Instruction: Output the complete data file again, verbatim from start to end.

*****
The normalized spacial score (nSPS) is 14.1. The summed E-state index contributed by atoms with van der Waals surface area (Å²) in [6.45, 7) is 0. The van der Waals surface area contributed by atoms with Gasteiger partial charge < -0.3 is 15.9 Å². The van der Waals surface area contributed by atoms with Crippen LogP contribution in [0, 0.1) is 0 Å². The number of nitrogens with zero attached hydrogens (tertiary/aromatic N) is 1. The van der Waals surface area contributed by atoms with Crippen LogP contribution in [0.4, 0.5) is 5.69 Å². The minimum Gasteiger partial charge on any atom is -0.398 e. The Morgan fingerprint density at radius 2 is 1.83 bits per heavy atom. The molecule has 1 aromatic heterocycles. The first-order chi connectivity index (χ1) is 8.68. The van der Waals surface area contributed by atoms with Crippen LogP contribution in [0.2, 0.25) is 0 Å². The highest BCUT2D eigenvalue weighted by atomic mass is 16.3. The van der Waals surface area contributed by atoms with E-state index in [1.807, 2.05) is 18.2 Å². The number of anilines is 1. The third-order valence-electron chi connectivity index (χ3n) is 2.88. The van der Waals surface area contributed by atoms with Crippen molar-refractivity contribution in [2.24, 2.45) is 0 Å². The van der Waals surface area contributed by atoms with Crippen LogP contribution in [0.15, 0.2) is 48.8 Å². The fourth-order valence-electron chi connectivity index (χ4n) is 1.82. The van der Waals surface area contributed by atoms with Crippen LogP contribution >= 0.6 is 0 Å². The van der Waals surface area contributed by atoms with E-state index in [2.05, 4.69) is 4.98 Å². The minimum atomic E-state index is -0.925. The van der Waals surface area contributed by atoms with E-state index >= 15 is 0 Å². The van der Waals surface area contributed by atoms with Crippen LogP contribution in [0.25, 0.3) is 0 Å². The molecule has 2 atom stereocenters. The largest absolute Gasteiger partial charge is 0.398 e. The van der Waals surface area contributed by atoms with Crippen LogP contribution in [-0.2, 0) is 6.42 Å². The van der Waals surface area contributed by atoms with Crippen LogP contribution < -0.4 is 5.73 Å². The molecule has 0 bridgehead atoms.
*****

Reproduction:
The normalized spacial score (nSPS) is 14.1. The summed E-state index contributed by atoms with van der Waals surface area (Å²) in [6.45, 7) is 0. The van der Waals surface area contributed by atoms with Gasteiger partial charge < -0.3 is 15.9 Å². The van der Waals surface area contributed by atoms with Crippen LogP contribution in [0, 0.1) is 0 Å². The number of nitrogens with zero attached hydrogens (tertiary/aromatic N) is 1. The van der Waals surface area contributed by atoms with Crippen LogP contribution in [0.4, 0.5) is 5.69 Å². The minimum Gasteiger partial charge on any atom is -0.398 e. The Morgan fingerprint density at radius 2 is 1.83 bits per heavy atom. The molecule has 1 aromatic heterocycles. The first-order chi connectivity index (χ1) is 8.68. The van der Waals surface area contributed by atoms with Crippen LogP contribution in [0.2, 0.25) is 0 Å². The highest BCUT2D eigenvalue weighted by atomic mass is 16.3. The van der Waals surface area contributed by atoms with E-state index in [1.807, 2.05) is 18.2 Å². The number of anilines is 1. The third-order valence-electron chi connectivity index (χ3n) is 2.88. The van der Waals surface area contributed by atoms with Crippen molar-refractivity contribution in [2.24, 2.45) is 0 Å². The van der Waals surface area contributed by atoms with Crippen LogP contribution in [0.15, 0.2) is 48.8 Å². The fourth-order valence-electron chi connectivity index (χ4n) is 1.82. The van der Waals surface area contributed by atoms with Crippen LogP contribution >= 0.6 is 0 Å². The van der Waals surface area contributed by atoms with E-state index in [2.05, 4.69) is 4.98 Å². The minimum atomic E-state index is -0.925. The van der Waals surface area contributed by atoms with E-state index >= 15 is 0 Å². The van der Waals surface area contributed by atoms with Crippen LogP contribution in [0.25, 0.3) is 0 Å². The molecule has 2 atom stereocenters. The largest absolute Gasteiger partial charge is 0.398 e. The van der Waals surface area contributed by atoms with Crippen LogP contribution in [-0.2, 0) is 6.42 Å². The van der Waals surface area contributed by atoms with Crippen LogP contribution < -0.4 is 5.73 Å². The molecule has 0 bridgehead atoms.